You are here

TDSR may have hit HDB upgraders more: DTZ

They buy 52% fewer private homes in Q3, vs 46% for private address holders

[SINGAPORE] The total debt servicing ratio (TDSR) framework appears to have made a bigger dent on purchases of private homes by those with HDB addresses than by those with private addresses, according to a caveats analysis by property consulting group DTZ.

The TDSR framework, which requires financial institutions that grant property loans to take into consideration borrowers' total debt servicing obligations, took effect in late June.

In Q3 this year, those living in HDB flats picked up 1,574 private homes - a drop of about 52 per cent from the 3,303 units they bought in Q2. This was a bigger percentage slide than the 46 per cent fall in purchases by those with private addresses to 2,102 in Q3.

As a result, the share of HDB dwellers among private home buyers declined from 46 per cent in Q2 to 43 per cent in Q3. Conversely, those with private addresses saw their share go up from 54 per cent to 57 per cent.

However, for the first nine months, HDB flat dwellers' share of private home purchases was 44 per cent, unchanged from 2012.

"Perhaps HDB upgraders may be affected more by the TDSR rules as they are more likely to need a loan when they upgrade from the HDB flat to private housing - compared with other property investors," said Lee Lay Keng, head of Singapore research at DTZ.

DTZ's analysis was based on caveats data on the Urban Redevelopment Authority's Realis system as at Tuesday. The figures could change as more caveats for September are lodged in the next few weeks.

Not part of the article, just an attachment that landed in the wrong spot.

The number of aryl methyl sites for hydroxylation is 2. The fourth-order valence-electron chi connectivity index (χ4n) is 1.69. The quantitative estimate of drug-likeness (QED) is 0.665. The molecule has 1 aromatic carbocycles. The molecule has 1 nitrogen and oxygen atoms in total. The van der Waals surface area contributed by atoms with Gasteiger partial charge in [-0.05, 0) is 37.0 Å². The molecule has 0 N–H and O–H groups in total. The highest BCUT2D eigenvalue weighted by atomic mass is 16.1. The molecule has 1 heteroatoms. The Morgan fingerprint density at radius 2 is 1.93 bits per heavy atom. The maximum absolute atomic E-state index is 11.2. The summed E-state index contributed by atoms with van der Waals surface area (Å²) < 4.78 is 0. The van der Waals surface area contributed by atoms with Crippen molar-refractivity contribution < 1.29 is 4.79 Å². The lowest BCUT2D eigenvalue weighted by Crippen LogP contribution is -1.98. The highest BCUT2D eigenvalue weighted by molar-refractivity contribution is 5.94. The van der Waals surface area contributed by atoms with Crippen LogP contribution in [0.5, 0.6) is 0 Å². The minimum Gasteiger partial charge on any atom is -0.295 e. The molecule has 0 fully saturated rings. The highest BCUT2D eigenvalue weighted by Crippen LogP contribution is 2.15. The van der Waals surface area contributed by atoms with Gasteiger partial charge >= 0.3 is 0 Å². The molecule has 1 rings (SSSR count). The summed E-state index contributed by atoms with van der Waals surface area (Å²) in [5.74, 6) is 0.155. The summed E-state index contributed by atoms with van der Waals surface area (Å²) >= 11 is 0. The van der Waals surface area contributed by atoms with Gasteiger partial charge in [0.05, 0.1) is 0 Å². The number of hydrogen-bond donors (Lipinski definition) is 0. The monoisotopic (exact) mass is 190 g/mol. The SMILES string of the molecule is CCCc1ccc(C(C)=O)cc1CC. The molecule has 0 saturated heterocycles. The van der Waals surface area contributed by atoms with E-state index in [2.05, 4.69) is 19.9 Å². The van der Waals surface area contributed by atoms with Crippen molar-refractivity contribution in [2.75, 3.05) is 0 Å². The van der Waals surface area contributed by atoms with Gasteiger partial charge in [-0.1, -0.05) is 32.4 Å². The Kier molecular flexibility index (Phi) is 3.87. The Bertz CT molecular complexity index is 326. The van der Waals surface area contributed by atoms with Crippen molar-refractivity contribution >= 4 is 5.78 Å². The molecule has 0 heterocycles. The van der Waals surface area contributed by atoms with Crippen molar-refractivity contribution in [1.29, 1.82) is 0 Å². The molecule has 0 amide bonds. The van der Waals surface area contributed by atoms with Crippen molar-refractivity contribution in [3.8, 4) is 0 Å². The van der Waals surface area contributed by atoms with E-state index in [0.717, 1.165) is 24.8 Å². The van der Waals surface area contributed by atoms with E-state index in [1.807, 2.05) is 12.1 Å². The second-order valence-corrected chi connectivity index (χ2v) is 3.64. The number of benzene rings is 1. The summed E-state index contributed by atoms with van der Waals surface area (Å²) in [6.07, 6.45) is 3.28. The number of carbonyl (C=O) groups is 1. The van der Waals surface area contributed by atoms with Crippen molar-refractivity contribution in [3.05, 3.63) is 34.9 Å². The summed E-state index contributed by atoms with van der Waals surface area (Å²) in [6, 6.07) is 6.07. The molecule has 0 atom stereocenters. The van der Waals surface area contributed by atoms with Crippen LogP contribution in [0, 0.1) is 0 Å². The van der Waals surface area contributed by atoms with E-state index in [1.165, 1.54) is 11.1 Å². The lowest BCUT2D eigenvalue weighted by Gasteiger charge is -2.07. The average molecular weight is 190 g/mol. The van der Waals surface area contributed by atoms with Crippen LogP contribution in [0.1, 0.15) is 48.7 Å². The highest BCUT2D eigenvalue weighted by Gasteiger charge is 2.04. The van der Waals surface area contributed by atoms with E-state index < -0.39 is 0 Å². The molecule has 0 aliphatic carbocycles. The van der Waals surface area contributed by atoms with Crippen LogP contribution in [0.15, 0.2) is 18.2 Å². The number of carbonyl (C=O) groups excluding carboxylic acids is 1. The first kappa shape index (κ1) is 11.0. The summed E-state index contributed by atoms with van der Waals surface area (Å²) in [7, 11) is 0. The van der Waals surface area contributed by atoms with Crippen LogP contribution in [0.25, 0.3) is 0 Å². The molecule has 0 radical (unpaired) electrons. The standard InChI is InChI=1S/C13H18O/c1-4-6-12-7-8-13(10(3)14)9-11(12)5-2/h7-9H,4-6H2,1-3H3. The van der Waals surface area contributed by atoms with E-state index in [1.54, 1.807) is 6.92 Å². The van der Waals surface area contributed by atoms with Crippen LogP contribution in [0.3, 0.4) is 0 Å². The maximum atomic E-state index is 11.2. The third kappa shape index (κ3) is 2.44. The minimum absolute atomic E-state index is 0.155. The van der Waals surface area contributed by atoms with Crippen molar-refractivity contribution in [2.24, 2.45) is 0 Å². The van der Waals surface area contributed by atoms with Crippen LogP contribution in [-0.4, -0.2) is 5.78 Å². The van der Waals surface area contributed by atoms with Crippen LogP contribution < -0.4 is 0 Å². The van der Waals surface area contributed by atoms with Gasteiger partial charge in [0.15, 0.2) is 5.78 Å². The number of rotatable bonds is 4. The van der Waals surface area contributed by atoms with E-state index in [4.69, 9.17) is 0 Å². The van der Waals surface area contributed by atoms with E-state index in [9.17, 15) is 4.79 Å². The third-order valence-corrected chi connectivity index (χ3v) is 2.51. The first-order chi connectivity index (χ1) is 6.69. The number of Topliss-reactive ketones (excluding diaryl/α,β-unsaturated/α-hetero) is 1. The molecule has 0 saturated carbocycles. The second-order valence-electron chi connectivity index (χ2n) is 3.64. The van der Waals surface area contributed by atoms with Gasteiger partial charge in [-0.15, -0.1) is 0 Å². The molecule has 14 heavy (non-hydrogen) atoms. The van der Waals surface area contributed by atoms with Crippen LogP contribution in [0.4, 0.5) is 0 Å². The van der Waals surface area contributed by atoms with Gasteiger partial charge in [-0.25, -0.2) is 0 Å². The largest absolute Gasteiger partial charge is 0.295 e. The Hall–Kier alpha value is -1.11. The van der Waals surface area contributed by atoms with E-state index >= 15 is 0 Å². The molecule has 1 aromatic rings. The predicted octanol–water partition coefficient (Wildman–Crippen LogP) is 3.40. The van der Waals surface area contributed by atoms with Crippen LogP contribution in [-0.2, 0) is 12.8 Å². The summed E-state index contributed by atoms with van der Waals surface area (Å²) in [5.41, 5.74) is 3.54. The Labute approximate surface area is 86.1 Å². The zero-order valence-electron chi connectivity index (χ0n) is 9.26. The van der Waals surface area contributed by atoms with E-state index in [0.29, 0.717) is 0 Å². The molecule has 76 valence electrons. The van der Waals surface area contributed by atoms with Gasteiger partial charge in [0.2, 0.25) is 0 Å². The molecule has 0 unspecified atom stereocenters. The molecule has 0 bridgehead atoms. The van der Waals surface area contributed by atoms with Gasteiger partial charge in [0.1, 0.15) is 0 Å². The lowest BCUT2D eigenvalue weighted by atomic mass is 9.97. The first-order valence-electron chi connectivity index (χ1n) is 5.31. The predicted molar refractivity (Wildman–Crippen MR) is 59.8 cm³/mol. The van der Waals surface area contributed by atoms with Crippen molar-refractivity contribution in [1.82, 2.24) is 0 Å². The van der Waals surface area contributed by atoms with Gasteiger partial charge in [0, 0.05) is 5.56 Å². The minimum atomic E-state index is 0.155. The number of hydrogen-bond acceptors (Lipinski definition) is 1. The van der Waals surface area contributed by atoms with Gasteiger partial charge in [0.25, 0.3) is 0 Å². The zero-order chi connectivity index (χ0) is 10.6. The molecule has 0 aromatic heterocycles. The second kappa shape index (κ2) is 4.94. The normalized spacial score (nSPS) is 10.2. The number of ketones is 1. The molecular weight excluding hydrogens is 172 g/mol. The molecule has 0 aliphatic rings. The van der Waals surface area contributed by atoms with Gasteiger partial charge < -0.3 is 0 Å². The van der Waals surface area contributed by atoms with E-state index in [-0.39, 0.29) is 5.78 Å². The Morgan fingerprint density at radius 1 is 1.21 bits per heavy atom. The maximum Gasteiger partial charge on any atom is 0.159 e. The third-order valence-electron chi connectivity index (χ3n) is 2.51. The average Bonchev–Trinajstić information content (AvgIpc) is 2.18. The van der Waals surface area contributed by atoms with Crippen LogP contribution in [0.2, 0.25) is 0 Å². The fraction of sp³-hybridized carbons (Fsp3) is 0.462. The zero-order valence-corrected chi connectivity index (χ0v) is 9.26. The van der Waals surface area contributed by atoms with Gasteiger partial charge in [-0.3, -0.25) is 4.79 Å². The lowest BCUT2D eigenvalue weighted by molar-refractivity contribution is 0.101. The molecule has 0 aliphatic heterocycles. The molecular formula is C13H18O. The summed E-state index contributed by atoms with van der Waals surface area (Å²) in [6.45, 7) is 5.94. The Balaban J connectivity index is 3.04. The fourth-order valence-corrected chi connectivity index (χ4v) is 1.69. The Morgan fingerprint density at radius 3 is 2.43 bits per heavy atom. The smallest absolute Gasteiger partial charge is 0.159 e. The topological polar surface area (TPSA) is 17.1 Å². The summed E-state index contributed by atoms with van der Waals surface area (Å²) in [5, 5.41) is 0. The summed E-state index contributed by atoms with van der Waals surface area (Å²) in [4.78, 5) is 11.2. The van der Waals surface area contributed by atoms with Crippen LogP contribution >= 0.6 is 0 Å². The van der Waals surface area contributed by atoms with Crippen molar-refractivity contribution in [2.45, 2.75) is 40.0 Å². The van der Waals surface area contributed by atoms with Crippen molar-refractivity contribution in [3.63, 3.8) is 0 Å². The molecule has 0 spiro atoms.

Analysts stress that not all those with HDB addresses who buy a private home are necessarily HDB upgraders. In some cases, they may be acquiring a small private apartment as an investment, for rental income. "So such buyers are investors," said Ku Swee Yong, CEO of Century 21 Singapore.

However, among the ranks of HDB upgraders, the purchase of private homes may be hit by the TDSR rules "because those who do qualify to buy a unit in a new executive condo (a public-private housing hybrid) project will consider an EC more favourably over buying a private home because, firstly, it is less stringent on borrowing", he added.

An upgrader's existing HDB monthly mortgage payment will not be factored into TDSR calculations when a bank assesses the amount of loan to grant him for a EC unit he buys directly from a developer - since current rules require such a buyer to sell his HDB flat within six months of the EC project's completion.

On the other hand, if an HDB upgrader were to buy a private condo, the monthly mortgage payments on both his existing HDB flat and the new condo purchase will be counted as part of monthly total debt repayments, which must not exceed 60 per cent of a borrower's gross monthly income under the TDSR framework.

"So now, the sandwich class becomes very privileged," quipped Mr Ku, referring to the group of HDB dwellers who choose to buy EC units rather than private condos.

A monthly household income cap of $12,000 is set on those buying an EC unit from a developer.

Looking ahead, Mr Ku expects that the purchase of private homes by those with HDB addresses will continue to be weighed down by the TDSR rules because "profile-wise they tend to be the ones who require much higher LTV (loan-to-valuation) compared with those already living in a private home".

"To compound things, the valuation of HDB resale flats could be trending down. So in the case of a real upgrader, he has to factor in the very real possibility that when he wants to dispose of his HDB flat after moving to a private condo, he may not be able to fetch today's price."